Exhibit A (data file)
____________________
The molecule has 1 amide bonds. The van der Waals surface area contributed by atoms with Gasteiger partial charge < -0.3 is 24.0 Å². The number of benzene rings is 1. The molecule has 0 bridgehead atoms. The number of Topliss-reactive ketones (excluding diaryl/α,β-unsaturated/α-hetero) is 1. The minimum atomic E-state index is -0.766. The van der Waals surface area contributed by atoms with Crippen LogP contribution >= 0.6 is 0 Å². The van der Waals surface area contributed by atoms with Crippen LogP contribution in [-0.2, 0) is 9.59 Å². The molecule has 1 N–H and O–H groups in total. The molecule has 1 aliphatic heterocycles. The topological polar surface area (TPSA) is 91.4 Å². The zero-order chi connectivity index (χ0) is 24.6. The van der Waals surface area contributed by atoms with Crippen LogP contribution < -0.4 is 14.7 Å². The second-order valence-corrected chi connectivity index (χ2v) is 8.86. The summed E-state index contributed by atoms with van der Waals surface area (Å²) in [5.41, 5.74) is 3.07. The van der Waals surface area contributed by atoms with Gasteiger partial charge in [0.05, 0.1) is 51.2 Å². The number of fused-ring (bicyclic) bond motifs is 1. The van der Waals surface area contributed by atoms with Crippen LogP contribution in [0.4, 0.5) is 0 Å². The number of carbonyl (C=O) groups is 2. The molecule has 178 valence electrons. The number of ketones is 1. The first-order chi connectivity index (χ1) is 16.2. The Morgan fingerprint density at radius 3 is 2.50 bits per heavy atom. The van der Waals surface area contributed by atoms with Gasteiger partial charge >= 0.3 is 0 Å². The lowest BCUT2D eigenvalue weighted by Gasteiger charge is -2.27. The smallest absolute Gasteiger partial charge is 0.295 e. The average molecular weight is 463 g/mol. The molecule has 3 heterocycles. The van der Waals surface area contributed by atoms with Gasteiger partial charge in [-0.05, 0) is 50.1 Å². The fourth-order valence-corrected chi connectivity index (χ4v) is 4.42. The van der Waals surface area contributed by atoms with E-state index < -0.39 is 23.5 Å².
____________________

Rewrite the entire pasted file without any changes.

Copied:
The molecule has 1 amide bonds. The van der Waals surface area contributed by atoms with Gasteiger partial charge < -0.3 is 24.0 Å². The number of benzene rings is 1. The molecule has 0 bridgehead atoms. The number of Topliss-reactive ketones (excluding diaryl/α,β-unsaturated/α-hetero) is 1. The minimum atomic E-state index is -0.766. The van der Waals surface area contributed by atoms with Crippen LogP contribution >= 0.6 is 0 Å². The van der Waals surface area contributed by atoms with Crippen LogP contribution in [-0.2, 0) is 9.59 Å². The molecule has 1 N–H and O–H groups in total. The molecule has 1 aliphatic heterocycles. The topological polar surface area (TPSA) is 91.4 Å². The zero-order chi connectivity index (χ0) is 24.6. The van der Waals surface area contributed by atoms with Crippen LogP contribution < -0.4 is 14.7 Å². The second-order valence-corrected chi connectivity index (χ2v) is 8.86. The summed E-state index contributed by atoms with van der Waals surface area (Å²) in [5.41, 5.74) is 3.07. The van der Waals surface area contributed by atoms with Gasteiger partial charge in [0.05, 0.1) is 51.2 Å². The number of fused-ring (bicyclic) bond motifs is 1. The van der Waals surface area contributed by atoms with Crippen LogP contribution in [0.4, 0.5) is 0 Å². The number of carbonyl (C=O) groups is 2. The molecule has 178 valence electrons. The number of ketones is 1. The first-order chi connectivity index (χ1) is 16.2. The Morgan fingerprint density at radius 3 is 2.50 bits per heavy atom. The van der Waals surface area contributed by atoms with Gasteiger partial charge >= 0.3 is 0 Å². The lowest BCUT2D eigenvalue weighted by Gasteiger charge is -2.27. The smallest absolute Gasteiger partial charge is 0.295 e. The average molecular weight is 463 g/mol. The molecule has 3 heterocycles. The van der Waals surface area contributed by atoms with Gasteiger partial charge in [-0.05, 0) is 50.1 Å². The fourth-order valence-corrected chi connectivity index (χ4v) is 4.42. The van der Waals surface area contributed by atoms with E-state index < -0.39 is 23.5 Å².